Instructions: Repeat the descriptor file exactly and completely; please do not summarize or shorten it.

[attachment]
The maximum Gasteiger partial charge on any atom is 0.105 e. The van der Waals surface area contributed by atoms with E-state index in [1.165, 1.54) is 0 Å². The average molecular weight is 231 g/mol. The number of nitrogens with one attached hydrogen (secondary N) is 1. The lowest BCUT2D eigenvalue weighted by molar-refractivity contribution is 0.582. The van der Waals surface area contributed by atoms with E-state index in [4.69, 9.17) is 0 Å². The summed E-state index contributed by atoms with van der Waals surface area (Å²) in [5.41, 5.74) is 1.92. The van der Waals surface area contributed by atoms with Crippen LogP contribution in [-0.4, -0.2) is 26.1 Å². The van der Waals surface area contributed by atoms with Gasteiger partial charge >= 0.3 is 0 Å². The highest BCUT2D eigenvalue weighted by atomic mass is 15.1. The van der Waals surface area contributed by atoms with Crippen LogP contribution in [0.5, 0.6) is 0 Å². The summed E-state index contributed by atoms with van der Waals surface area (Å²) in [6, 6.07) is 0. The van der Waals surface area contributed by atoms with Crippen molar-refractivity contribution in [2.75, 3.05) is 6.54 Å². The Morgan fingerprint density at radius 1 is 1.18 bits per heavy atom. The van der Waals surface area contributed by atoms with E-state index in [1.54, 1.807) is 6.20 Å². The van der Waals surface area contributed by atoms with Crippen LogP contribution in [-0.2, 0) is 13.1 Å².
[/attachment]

The maximum Gasteiger partial charge on any atom is 0.105 e. The van der Waals surface area contributed by atoms with E-state index in [1.165, 1.54) is 0 Å². The average molecular weight is 231 g/mol. The number of nitrogens with one attached hydrogen (secondary N) is 1. The lowest BCUT2D eigenvalue weighted by molar-refractivity contribution is 0.582. The van der Waals surface area contributed by atoms with E-state index in [4.69, 9.17) is 0 Å². The summed E-state index contributed by atoms with van der Waals surface area (Å²) in [5.41, 5.74) is 1.92. The van der Waals surface area contributed by atoms with Crippen LogP contribution in [-0.4, -0.2) is 26.1 Å². The van der Waals surface area contributed by atoms with Gasteiger partial charge >= 0.3 is 0 Å². The highest BCUT2D eigenvalue weighted by atomic mass is 15.1. The van der Waals surface area contributed by atoms with Crippen LogP contribution in [0.5, 0.6) is 0 Å². The summed E-state index contributed by atoms with van der Waals surface area (Å²) in [6, 6.07) is 0. The van der Waals surface area contributed by atoms with Crippen molar-refractivity contribution in [2.75, 3.05) is 6.54 Å². The Morgan fingerprint density at radius 1 is 1.18 bits per heavy atom. The van der Waals surface area contributed by atoms with E-state index in [1.54, 1.807) is 6.20 Å². The van der Waals surface area contributed by atoms with Crippen LogP contribution in [-0.2, 0) is 13.1 Å².